ebook economics discussion

Whither DRM?

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message 1: by Eric_W (new)

Eric_W (ericw) | 5 comments Mod
For discussion of DRM and its effect on buying habits

message 2: by Eric_W (new)

Eric_W (ericw) | 5 comments Mod
David Burton has posted a poll re DRM at http://davidhburton.com/

message 3: by Jim (new)

Jim (jimmaclachlan) I've taken it & am not surprised by the results, almost completely against. I won't buy anything with DRM on it. I figure a file is mine if I buy it, I won't be limited further by the device & software. Unlike a real book, I'm already limited to a large extent by the fact that it is in electronic format. I've had to pay out big bucks for a reader or computer. I can't swap it with someone else - or won't, I should say.

message 4: by David (new)

David Burton (davidhburton) Poll results in. I also posted two new polls around ebook pricing.

message 5: by Eric_W (new)

Eric_W (ericw) | 5 comments Mod
A recent study by Kobo ebooks cited above in the references section revealed that people are very reluctant to pay more than 9.99 for an ebook, but it has less to do with the actual price than what they think they are getting. They don't like inability to move purchases between platforms and feel they are getting a license rather to do something rather than buying. The publishers need to pay attention to that. If they removed DRM and just let you buy the book and do what you want with it, as with a physical book, I suspect there would be much less reluctance to pay a price equivalent to the hardcover, yet the cost to produce it would be much less and with no returns.

message 6: by Jim (new)

Jim (jimmaclachlan) A lease is not a sale in the customer's mind. I've seen a lot of the same thing with software. People will often buy a program with limited tech support far more easily than they'll buy support. They see that as a subscription, but they will pay for a service. I have to sell a montage of such products to the owners of the company for budget every year. It's amazing how those twist in people's minds.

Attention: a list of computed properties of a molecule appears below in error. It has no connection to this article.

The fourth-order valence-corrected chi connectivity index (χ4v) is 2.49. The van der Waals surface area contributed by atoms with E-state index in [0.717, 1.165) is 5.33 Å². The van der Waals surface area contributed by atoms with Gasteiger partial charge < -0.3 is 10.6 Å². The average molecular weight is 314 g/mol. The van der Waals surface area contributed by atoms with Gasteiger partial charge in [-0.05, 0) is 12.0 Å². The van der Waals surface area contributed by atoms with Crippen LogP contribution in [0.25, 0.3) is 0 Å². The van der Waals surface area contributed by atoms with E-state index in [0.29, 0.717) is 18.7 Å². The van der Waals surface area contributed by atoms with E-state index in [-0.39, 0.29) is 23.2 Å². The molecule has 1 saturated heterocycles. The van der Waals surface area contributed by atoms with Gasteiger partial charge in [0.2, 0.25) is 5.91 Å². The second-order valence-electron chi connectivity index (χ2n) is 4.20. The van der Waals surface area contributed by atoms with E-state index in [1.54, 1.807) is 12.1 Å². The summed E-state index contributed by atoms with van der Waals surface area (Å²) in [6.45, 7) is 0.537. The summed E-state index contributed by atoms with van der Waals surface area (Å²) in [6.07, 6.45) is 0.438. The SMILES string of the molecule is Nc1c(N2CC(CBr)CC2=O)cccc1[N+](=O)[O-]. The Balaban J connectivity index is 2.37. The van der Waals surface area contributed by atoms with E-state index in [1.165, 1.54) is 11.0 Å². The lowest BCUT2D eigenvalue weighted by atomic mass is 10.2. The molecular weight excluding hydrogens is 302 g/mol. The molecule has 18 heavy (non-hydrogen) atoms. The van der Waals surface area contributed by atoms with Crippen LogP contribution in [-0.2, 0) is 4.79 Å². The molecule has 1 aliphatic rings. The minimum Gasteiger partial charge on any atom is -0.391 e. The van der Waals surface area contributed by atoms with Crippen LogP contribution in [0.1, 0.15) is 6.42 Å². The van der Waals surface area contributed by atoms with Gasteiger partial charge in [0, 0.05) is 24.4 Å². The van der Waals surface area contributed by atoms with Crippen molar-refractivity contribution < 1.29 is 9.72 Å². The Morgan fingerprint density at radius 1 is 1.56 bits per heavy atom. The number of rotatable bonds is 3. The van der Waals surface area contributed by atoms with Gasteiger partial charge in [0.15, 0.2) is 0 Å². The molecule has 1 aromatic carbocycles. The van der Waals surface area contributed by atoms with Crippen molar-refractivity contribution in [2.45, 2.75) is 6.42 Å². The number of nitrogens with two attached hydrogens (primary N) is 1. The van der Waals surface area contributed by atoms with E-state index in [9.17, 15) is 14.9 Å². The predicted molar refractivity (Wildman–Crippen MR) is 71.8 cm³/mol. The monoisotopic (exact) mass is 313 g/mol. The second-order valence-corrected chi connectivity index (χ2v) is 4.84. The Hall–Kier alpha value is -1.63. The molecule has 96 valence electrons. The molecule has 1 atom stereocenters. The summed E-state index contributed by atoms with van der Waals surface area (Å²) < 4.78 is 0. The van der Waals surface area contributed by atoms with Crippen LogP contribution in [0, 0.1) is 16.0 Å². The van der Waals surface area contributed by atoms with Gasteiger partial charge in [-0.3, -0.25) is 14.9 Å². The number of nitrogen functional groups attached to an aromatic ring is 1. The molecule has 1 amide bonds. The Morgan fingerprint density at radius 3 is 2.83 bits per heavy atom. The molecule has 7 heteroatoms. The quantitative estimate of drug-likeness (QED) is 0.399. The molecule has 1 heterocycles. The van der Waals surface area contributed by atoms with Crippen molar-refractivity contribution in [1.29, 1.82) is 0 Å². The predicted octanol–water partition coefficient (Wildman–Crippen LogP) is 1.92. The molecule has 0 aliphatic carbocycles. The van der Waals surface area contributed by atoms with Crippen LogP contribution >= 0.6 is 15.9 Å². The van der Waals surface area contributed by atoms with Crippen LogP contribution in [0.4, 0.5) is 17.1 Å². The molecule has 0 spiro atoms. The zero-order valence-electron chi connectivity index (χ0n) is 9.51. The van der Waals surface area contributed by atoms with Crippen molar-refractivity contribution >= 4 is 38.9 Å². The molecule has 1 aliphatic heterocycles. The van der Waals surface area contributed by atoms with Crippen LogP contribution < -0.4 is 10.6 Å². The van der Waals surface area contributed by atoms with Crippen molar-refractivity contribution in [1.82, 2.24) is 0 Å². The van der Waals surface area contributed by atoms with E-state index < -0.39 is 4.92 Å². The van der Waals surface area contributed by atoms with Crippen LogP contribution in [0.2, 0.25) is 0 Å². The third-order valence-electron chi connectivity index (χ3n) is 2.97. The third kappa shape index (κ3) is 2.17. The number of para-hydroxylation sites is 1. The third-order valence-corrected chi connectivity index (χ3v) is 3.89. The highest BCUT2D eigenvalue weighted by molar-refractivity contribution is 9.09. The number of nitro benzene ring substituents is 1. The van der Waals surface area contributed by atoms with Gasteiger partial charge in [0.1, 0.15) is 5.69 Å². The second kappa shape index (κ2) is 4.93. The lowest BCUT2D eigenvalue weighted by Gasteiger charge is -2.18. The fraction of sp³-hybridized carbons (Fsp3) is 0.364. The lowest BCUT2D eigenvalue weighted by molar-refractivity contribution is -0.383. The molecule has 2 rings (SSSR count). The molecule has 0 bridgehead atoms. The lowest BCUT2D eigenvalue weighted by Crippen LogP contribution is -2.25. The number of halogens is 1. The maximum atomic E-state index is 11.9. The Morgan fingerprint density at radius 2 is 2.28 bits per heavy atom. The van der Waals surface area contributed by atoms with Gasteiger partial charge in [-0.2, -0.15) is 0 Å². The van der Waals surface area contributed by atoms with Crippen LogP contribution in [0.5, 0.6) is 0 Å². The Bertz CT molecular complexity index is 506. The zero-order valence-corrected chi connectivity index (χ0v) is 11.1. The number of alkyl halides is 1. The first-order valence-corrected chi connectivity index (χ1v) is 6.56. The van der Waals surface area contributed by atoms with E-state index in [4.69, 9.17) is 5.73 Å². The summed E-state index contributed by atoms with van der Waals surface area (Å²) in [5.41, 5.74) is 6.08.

Conspicuous consumption was built in to many older products. We'd pay less for a paperback that lasted fewer years than a hardback. Music used to come on very fragile media that changed fairly frequently. A file without DRM could last forever, though.

message 7: by David (new)

David Burton (davidhburton) I blogged about some of my polls today. Not particularly scientific and not as eloquent as someone like Cory Doctorow, but it's there for the reading. :)

message 8: by Jim (new)

Jim (jimmaclachlan) Good blog, David. I have that very same cartoon posted on my wall at work.

message 9: by David (new)

David Burton (davidhburton) It was quite apropo!

message 10: by Jim (new)

Jim (jimmaclachlan) Read this thread:
You'll see that issues with Fictionwise & their publishers has just made another person decide they'll never buy another DRM file among other interesting points.

message 11: by David (last edited May 04, 2010 06:18PM) (new)

David Burton (davidhburton) Here is a great new survey from tor.com - check on the right-hand side where it says: "Like books? Have opinions?"


Maybe someone is listening?

message 12: by Jim (new)

Jim (jimmaclachlan) Thanks, David. That was worth taking.

message 13: by Jim (new)

Jim (jimmaclachlan) Interesting, Brian. I wonder how Amazon will do with that?

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